It is so hard to describe what Various Voices is to someone who has never been to one. Once every four years, the LGBT choirs of Europe gather to sing to and show each other how far they have come. On the face of it, this is like any other choral festival, but the gays really do have all the fun, and VV is like a massive family reunion with two thousand relatives you actually like.
The journey to VVL has been a long one, and we knew we had a lot to live up to. VV 2005, my first, was expertly put together in Paris by our friends the zany Equivox and the slick Melo’men. At the end of it London and Geneva put bids in to Legato to host the next one, but the award only came a year later. It was then that Team London, the group comprising members from the Pink Singers, Diversity and the London Gay Men’s Chorus, started the wheels in motion. We’ve been meeting pretty much every first Tuesday of the month since, but much more frequently in the last year, and it was wonderful to see members of all the London choirs putting their time and effort in under the guidance of the Festival Director Martin Brophy.
The biggest coup was securing the world-famous Southbank Centre for the four days of the festival. We needed a venue where people could sing and socialize in one space, and there is nowhere so perfect. But that was just half the battle, there was a programme to plan, a registration process to set up and a million other logistical nightmares to sort out. But before I could even blink the information desk in the Clore ballroom went up and the delegates started arriving! It was time to just cross our fingers and pray that all the preparation would see us through.
Of course preparation for the Pinkies’ choral performance was also on my mind. The Pink Singers sent a large cohort of delegates and we were in the opening concert Voices Of Our City on the Friday night. It is always more nerve-wracking singing to other choristers, but we have been tweaking our repertoire since the start of the year and were ready. Besides, you could not have had a more positive audience. In particular Somewhere and Teardrop were spine-tinglingly lush, and our set was greeted with thunderous applause and a standing ovation.
In fact, the standing ovation was a regular feature of all the choir performances. VV is not about acknowledging the musical prowess of the established choirs, it is about supporting the smaller, fledgling choirs. We all understand the power of song to move, celebrate and overcome prejudice, and it is choirs like Sing Out Bristol, making their debut at a VV, but especially the women of Le Zbor from Croatia, who put up the most inspiring of shows.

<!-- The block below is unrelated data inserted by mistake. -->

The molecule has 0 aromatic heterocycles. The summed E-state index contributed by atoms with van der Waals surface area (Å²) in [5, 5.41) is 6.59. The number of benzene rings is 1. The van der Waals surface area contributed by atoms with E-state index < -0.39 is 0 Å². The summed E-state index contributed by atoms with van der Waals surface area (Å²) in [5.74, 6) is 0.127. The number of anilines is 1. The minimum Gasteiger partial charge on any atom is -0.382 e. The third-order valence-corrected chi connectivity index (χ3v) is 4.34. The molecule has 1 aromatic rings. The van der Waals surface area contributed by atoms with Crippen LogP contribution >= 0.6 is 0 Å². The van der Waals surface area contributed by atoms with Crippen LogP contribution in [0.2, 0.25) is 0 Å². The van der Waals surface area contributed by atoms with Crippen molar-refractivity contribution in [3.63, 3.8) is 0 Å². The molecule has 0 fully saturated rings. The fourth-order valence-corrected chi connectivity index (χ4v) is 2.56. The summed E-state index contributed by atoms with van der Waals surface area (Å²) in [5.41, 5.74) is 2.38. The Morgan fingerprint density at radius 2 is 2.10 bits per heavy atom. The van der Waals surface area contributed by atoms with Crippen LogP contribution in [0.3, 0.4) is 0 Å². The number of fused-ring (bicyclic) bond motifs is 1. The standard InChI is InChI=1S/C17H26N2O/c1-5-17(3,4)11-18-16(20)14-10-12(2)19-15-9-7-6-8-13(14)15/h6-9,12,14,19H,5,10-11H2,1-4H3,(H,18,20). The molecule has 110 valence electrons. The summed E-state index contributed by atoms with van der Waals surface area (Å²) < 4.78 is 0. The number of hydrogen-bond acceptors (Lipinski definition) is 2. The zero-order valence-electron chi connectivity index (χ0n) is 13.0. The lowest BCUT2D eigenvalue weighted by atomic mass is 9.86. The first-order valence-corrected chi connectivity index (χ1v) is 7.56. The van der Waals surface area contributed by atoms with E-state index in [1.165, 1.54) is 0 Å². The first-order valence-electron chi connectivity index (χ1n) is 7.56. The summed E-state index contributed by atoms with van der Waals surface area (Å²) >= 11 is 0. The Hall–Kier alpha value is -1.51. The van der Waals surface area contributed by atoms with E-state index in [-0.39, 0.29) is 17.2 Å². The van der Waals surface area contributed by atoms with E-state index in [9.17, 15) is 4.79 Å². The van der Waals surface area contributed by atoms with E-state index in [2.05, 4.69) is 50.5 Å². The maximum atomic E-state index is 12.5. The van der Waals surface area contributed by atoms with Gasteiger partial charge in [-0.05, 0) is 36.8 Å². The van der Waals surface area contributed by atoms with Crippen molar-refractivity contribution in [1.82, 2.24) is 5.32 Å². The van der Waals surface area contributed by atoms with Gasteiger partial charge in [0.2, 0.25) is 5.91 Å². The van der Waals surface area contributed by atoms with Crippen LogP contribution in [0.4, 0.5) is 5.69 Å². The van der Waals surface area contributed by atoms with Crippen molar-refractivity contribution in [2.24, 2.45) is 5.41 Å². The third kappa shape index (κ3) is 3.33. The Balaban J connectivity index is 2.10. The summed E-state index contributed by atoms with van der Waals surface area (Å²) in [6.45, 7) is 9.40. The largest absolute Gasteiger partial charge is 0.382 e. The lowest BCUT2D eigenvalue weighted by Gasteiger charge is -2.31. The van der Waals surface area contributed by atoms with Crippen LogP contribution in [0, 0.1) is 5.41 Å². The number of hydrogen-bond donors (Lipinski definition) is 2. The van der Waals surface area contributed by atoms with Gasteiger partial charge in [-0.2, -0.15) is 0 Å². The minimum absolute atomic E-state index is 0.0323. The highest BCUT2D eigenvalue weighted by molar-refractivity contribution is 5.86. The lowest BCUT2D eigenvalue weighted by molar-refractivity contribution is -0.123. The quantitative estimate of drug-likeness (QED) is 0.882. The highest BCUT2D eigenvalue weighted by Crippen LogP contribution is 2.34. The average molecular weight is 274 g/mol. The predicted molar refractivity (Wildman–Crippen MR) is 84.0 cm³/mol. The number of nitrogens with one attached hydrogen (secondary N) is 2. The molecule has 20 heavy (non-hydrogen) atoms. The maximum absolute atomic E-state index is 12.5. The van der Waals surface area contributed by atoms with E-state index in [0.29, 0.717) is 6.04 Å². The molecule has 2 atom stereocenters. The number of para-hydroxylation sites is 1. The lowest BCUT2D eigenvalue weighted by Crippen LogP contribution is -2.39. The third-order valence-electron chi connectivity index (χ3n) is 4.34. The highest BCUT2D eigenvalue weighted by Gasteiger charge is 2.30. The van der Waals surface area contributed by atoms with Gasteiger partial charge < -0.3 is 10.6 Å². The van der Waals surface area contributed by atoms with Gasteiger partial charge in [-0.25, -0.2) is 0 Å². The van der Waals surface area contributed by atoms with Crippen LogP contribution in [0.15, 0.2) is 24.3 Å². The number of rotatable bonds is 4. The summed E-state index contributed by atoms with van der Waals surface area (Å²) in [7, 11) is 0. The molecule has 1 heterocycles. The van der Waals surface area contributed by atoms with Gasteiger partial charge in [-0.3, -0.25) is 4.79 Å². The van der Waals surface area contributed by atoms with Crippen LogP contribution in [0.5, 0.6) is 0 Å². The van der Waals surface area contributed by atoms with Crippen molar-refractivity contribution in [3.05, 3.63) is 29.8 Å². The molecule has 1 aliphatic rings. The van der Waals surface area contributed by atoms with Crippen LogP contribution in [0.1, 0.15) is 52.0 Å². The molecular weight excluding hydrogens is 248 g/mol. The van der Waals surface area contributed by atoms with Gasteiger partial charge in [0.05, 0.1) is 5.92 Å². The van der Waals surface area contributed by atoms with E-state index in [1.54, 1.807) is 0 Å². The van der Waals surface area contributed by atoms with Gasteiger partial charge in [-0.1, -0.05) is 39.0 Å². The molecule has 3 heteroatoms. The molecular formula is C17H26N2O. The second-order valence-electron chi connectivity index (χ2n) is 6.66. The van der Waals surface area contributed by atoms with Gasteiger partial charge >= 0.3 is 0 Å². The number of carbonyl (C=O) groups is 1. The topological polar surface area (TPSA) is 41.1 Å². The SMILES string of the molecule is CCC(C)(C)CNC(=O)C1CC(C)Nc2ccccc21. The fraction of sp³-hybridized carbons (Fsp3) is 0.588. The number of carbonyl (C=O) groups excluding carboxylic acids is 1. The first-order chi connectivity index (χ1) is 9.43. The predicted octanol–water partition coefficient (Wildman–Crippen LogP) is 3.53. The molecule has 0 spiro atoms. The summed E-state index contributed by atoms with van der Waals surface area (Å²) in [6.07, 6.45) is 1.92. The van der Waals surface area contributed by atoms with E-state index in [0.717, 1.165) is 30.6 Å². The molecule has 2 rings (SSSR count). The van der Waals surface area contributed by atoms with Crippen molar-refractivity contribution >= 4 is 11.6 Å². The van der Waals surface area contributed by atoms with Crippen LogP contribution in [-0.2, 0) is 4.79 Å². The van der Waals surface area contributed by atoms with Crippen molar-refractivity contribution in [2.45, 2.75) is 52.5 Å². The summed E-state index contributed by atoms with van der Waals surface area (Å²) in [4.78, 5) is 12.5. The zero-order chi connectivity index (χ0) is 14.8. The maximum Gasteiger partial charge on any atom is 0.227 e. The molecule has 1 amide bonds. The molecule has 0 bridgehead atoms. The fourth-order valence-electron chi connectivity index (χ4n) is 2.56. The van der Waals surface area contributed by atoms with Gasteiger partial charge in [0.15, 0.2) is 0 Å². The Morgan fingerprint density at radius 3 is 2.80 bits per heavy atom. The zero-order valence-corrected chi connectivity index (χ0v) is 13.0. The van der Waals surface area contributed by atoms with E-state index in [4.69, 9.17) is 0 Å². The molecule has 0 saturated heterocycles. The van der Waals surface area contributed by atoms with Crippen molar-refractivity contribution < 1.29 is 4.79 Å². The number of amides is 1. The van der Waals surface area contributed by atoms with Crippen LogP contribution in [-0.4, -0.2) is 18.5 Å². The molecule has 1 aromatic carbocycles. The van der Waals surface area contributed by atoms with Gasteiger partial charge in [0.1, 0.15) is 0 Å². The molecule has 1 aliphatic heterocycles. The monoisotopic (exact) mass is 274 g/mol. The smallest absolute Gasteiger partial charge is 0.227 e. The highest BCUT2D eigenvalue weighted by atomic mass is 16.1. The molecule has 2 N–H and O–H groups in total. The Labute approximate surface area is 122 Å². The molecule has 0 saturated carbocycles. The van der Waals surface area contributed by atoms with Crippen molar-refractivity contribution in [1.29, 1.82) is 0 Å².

Knowing that the three choirs of London have such differing musical styles, I suppose I shouldn’t have been surprised by the variety of performances on display. From Der Homophone’s theatrical tale of Cleopatra, to the Vancouver Men’s Chorus’ tightly harmonized Celine Dion, to Rainbow Chorus’ narrative of protest songs, to Canta:re’s exploration of Robert Schumann’s music, there literally was something for everyone. And the music didn’t just stay in the theatres either, it was on the cabaret stages, it was at the bar, it was in the fountain, it was on the riverside. We sang about stopping homophobia, we sang to Remember Justin, but we sang mainly because we love to.
Like Lou T, I aimed to install myself in the Clore Ballroom for the morning vocal warm-ups, followed by the free performances. I caught the musical director of Rozenkoor taking off his shirt as a part of Steam Heat, I saw the girls of Die Rheintoechter doing their sexy, sinuous choreography. I watched our own Tanya and Cilla do their beautiful rendition of Indigo Girls. It was just so much fun!
Two events really stood out to me over the weekend. The first was the Big Gay Sing: imagine 900 gay men and women who can all hold a note, totally up for performing gay anthems, led by a choir made up of members from all the different choirs. I was sitting next to Oliver from Die Mainsirenen and he couldn’t stop singing, even in the parts where we were supposed to listen to the soloists. Our own Thomas performed a jaw-droppingly inspiring rendition of Over the Rainbow with a friend from Diversity, to a truly deserved standing ovation from the audience.
The second event was With One Voice, the performance of the from-scratch festival choir. I sat between Nicholas from the LGMC and Franck from Podium Paris, or “Tatjana” and “Susan” if you went by the names printed on our seat backs! I doubt anyone could have told me just how awe-inspiring it was to be part of a 400 voice chorus performing Carmina Burana in a huge auditorium like the Royal Festival Hall. And we did it all with just 48 hours of rehearsal.
At the end of the day everyone had their own experience of Various Voices. The one moment which encapsulated it for me was when some of the Pinkies, together with Henning from Vox Homana, were in Pizza Express after the closing ceremony, having dinner, feeling a little tired and a little sad that things had come to an end. The women of Gemengd Dameskoor were at an adjacent table. Seeing us they started singing their songs to us in the middle of the restaurant, and we sang our songs back to them, to applause from diners and staff. It is memories like this which make my world a little brighter. Various Voices is a very special treasure; it has been an honour to be a part of Various Voices London 2009. Roll on VV2013!